Hurricanes are terrible.
I don’t have to tell you this. We’re seeing that in real-time today, as Florence and her after-effects strike the Carolinas.
But hurricanes affect other things, too … including stocks.
As a value investor, I review these events from a human perspective … and a financial one.
Hurricane season is upon us again. And the trepidation that folks in the way of these storms feel is, too.
That said, these terrible events can also bring opportunity to us as investors. As an analyst, I’ve seen this over and over again through the years.
Take a look at this chart:
This is the stock of the largest personal residential insurer in the state of Florida. It fell 36% as Hurricane Irma was gaining strength in the Atlantic Ocean last year.
The Category 5 hurricane was a tropical depression off the coast of West Africa on August 30.
Irma eventually made seven landfalls as a Category 5 hurricane. Its first on September 6 was in the Caribbean island Barbuda. The results were devastating.
Irma forced all residents of the island to evacuate … leaving it uninhabited for the first time in 300 years.
The storm left a path of destruction in its wake before it got to the U.S. Then it continued. It made landfall in the Florida Keys at 9:10 a.m. on September 10.
Irma made its final landfall near Marco Island later that day. It brought maximum sustained winds of 111 mph and even stronger gusts.
It weakened to a Category 3 storm later that day. But its winds still gusted up to 130 mph.
Irma found its final resting place three days later over Southeastern Missouri.
The storm wreaked havoc. It set records. It caused at least $50 billion in damages in the state of Florida.
Anecdotally, it was the top term searched on Google last year.
Humans Do Funny Things
Something strange happened after Irma decimated Barbuda … while she was somewhere near the Turks and Caicos Islands. The stock I mentioned above bottomed, then it moved higher.
It bottomed on September 7. Strange, right? Based on the above timeline, Irma went on to create billions of dollars of damage — much of it in the state of Florida — after this date.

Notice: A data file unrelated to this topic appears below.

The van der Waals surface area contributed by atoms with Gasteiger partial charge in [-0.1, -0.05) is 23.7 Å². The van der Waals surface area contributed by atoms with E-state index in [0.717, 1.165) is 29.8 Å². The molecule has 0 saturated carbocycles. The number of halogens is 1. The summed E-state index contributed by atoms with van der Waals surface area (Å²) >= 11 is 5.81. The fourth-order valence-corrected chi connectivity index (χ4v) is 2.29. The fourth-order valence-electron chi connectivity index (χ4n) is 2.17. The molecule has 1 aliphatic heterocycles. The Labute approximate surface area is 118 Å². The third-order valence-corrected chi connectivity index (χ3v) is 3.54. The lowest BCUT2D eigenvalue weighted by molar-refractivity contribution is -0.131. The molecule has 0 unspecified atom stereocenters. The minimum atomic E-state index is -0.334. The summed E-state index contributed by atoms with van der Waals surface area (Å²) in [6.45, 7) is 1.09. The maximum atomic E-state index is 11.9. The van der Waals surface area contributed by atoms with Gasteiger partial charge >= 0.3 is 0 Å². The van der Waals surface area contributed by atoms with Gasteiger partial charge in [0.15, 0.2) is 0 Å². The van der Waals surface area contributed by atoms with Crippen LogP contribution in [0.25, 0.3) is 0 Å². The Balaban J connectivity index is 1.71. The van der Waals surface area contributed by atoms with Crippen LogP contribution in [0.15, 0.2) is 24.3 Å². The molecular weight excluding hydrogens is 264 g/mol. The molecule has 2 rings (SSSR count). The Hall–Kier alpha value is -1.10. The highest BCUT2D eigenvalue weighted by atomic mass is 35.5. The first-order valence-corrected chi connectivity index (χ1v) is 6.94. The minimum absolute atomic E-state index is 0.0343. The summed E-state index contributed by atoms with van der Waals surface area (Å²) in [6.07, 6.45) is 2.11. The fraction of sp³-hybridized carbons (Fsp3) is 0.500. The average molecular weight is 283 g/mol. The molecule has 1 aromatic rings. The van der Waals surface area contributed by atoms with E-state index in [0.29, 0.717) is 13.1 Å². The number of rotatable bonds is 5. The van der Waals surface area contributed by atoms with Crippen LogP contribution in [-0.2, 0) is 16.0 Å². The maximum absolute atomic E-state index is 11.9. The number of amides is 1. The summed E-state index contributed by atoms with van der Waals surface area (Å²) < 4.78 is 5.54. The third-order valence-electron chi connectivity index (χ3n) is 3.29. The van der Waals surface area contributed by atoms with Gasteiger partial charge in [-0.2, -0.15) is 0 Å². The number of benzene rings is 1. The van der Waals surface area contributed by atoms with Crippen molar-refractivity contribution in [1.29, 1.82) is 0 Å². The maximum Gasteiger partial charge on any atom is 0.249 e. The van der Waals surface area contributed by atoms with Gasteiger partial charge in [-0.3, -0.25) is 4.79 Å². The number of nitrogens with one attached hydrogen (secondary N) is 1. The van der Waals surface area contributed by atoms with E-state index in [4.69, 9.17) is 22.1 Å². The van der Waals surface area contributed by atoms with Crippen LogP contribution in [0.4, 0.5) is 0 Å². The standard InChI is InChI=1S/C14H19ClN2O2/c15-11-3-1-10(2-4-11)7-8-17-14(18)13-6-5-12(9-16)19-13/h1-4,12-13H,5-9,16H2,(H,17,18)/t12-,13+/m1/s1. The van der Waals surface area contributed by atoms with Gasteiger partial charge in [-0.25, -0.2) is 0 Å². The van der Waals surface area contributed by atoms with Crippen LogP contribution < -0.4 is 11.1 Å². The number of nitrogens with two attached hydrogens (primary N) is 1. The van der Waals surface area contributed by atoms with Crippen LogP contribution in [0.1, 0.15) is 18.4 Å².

Israeli psychologists Daniel Kahneman and Amos Tversky have an explanation. The duo are the stars of Michael Lewis’ book, The Undoing Project: A Friendship That Changed Our Minds. They’re credited with changing the way we think about how we think.
The pair developed the concept of prospect theory. Also known as loss-aversion theory, it states humans value gains and losses differently.
People seek to avoid losses. Kahneman and Tversky showed losses cause a greater emotional impact on someone than the same amount of gain.
Before the storm arrived, investors worried about how bad it would be. They believed property insurers — especially those in Florida — would suffer huge losses. They sold their shares to avoid them.
The selling likely created more selling. Algorithms that see weakness in a company’s stock price often sell in sympathy.
From July to the market close on September 7, 2017, worries about the storm had removed $340 million from the market cap of a less than $1 billion stock.
The market selling had already factored in a worst-case scenario.
That was too much.
Buying shares at their bottom on September 7 would have been one of the smartest things you could have done. The share price more than doubled since.
It was a classic case of “sell the rumor, buy the news.” And it will happen again.
What to Expect
We would like to see hurricane season come and go with little damage.
But Hurricane Florence and Tropical Storm Gordon have already dashed that.
As you can see in the above chart, the stock of the insurer we’ve been discussing is still near its high.
But if Florida experiences a damaging storm, look out.
You shouldn’t be surprised if shares sell off from current levels. History shows they may drop to worst-case levels. Remember, people actively seek to avoid losses.
When the storm passes, shares are likely to move higher. Insurers can raise rates after a disaster. And insurers also have insurance to protect themselves.
If it sounds too simple, thank your DNA. It’s because humans are predictable.
And, remember, this concept applies outside of Florida as well.
If you know of a property insurer focused on another storm-prone state, its shares can move in the same way. That sell-off can create an opportunity for you.
Senior Analyst, Banyan Hill Publishing